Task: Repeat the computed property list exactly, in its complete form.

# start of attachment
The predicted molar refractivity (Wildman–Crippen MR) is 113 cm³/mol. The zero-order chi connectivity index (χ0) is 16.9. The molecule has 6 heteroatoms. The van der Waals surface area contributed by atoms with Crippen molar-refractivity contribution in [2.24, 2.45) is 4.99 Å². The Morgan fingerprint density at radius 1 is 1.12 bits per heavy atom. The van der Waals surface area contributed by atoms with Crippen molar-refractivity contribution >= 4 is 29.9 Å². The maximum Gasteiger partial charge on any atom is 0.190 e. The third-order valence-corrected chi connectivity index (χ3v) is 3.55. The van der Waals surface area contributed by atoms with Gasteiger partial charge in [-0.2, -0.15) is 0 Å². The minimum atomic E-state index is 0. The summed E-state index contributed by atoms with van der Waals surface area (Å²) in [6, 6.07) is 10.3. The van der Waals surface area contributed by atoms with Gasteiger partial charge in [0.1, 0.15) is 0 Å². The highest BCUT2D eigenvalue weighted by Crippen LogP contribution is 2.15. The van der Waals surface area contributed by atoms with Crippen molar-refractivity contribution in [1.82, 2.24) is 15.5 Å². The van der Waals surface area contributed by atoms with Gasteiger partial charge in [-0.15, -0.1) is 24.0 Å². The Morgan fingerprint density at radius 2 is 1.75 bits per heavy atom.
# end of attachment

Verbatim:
The predicted molar refractivity (Wildman–Crippen MR) is 113 cm³/mol. The zero-order chi connectivity index (χ0) is 16.9. The molecule has 6 heteroatoms. The van der Waals surface area contributed by atoms with Crippen molar-refractivity contribution in [2.24, 2.45) is 4.99 Å². The Morgan fingerprint density at radius 1 is 1.12 bits per heavy atom. The van der Waals surface area contributed by atoms with Crippen molar-refractivity contribution >= 4 is 29.9 Å². The maximum Gasteiger partial charge on any atom is 0.190 e. The third-order valence-corrected chi connectivity index (χ3v) is 3.55. The van der Waals surface area contributed by atoms with Gasteiger partial charge in [-0.2, -0.15) is 0 Å². The minimum atomic E-state index is 0. The summed E-state index contributed by atoms with van der Waals surface area (Å²) in [6, 6.07) is 10.3. The van der Waals surface area contributed by atoms with Gasteiger partial charge in [0.1, 0.15) is 0 Å². The highest BCUT2D eigenvalue weighted by Crippen LogP contribution is 2.15. The van der Waals surface area contributed by atoms with Crippen molar-refractivity contribution in [1.82, 2.24) is 15.5 Å². The van der Waals surface area contributed by atoms with Gasteiger partial charge in [-0.15, -0.1) is 24.0 Å². The Morgan fingerprint density at radius 2 is 1.75 bits per heavy atom.